Friday, December 23, 2016

Plant profile: Bulbine


Latin name: Bulbine frutescens ("BUHL-bin-ee froo-TESS-ens")
Common name: Bulbine, Cat's Tail, Jelly Burn Plant
Originally from: Southern Africa (South Africa, Lesotho, Swaziland).
Blooms: Orange and yellow flowers are held above the foliage in late spring/early summer.
Light: Full sun to part shade
Water: Although a succulent they seem to prefer occasional water over the summer.
Height x width: 18"x24"
Zones: 8-11
Where to find in P. Garden: We have some dotted around the left bed and brights bed.

The genus Bulbine has about 80 species, which are found mostly in Southern Africa, with a few species extending into tropical Africa, about six in Australia and some in Yemen.

Bulbine frutescens is a nice little perennial with succulent, finger-shaped leaves and lovely delicate orange and yellow flowers. It's mostly dormant in summer, blooming in the spring, and then again somewhat in fall. It can be propagated easily by stem cuttings which can be planted immediately and kept in a shady area. They do not need any special attention or treatment, and build strong roots in a couple of months.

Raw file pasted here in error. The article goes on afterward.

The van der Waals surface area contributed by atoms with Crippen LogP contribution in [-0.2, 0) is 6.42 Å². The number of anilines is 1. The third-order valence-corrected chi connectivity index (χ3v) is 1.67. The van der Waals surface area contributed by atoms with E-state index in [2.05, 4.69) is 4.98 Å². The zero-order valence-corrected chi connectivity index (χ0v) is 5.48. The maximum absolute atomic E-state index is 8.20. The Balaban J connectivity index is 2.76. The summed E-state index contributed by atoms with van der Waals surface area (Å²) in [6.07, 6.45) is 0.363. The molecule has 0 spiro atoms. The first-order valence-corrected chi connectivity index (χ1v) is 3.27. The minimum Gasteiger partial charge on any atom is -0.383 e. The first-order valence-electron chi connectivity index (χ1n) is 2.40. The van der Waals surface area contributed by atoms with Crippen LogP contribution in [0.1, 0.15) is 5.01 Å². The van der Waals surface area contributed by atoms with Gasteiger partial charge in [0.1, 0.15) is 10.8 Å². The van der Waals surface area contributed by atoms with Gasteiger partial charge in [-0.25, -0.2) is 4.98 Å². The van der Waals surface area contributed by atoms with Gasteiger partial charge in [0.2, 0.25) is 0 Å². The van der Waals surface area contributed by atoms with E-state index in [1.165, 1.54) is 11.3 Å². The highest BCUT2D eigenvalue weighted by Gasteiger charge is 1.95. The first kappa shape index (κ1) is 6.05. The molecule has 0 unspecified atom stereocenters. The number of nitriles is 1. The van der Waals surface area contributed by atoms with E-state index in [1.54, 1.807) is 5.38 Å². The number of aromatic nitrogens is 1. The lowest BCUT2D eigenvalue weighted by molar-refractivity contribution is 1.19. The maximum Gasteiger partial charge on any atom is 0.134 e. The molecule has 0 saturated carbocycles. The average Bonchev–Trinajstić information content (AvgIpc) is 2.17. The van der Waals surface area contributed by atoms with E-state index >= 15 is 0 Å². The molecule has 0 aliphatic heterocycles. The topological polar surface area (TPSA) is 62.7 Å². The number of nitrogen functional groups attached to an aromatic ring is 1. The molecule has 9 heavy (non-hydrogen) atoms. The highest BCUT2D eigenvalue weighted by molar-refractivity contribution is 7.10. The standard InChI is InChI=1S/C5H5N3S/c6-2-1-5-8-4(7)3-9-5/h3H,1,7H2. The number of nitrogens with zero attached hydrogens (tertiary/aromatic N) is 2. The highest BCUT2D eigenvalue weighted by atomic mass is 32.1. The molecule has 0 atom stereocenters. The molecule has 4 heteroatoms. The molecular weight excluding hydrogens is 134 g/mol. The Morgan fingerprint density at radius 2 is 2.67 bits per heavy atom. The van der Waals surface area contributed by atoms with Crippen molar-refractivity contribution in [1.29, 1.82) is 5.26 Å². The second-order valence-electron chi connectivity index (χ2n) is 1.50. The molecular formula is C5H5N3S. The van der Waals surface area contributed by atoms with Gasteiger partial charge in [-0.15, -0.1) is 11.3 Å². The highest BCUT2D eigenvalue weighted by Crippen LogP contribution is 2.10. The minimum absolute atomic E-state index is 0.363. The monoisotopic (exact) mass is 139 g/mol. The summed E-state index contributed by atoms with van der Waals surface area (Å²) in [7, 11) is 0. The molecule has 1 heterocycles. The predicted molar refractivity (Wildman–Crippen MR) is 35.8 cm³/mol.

Bulbine in San Diego
Bulbine frutescens is sometimes commonly called Jelly Burn Plant as it contain glycoproteins, similar to many aloe species, and is touted for similar burn-healing properties as Aloe vera. These properties have also caused it to be called cape balsam (from the Africaans name balsem kopieva) - other common names include snake flower, cat's tail and and geelkatstert.

Plantzafrica.com says:
The fresh leaf produces a jelly-like juice that is wonderful for burns, rashes, blisters, insect bites, cracked lips, acne, cold sores, mouth ulcers and areas of cracked skin. This plant is ideal to grow and is a useful first-aid remedy for children's daily knocks and scrapes. The Rastafarians make an infusion of a few fresh leaves in a cup of boiling water. The strained drink is taken for coughs, colds and arthritis.

These plants prefer full sun, but they will also grow in semi-shade for part of the day. At PG it needs a bit of water - I wouldn't call it really xeric but rather "pretty drought tolerant," and I have to put it places where it will be somewhat damper for it to look good. It multiplies rapidly in the right conditions. Prune it when untidy, and deadhead for more flowers. For best results it should be planted in well-drained soil preferably enriched with compost.

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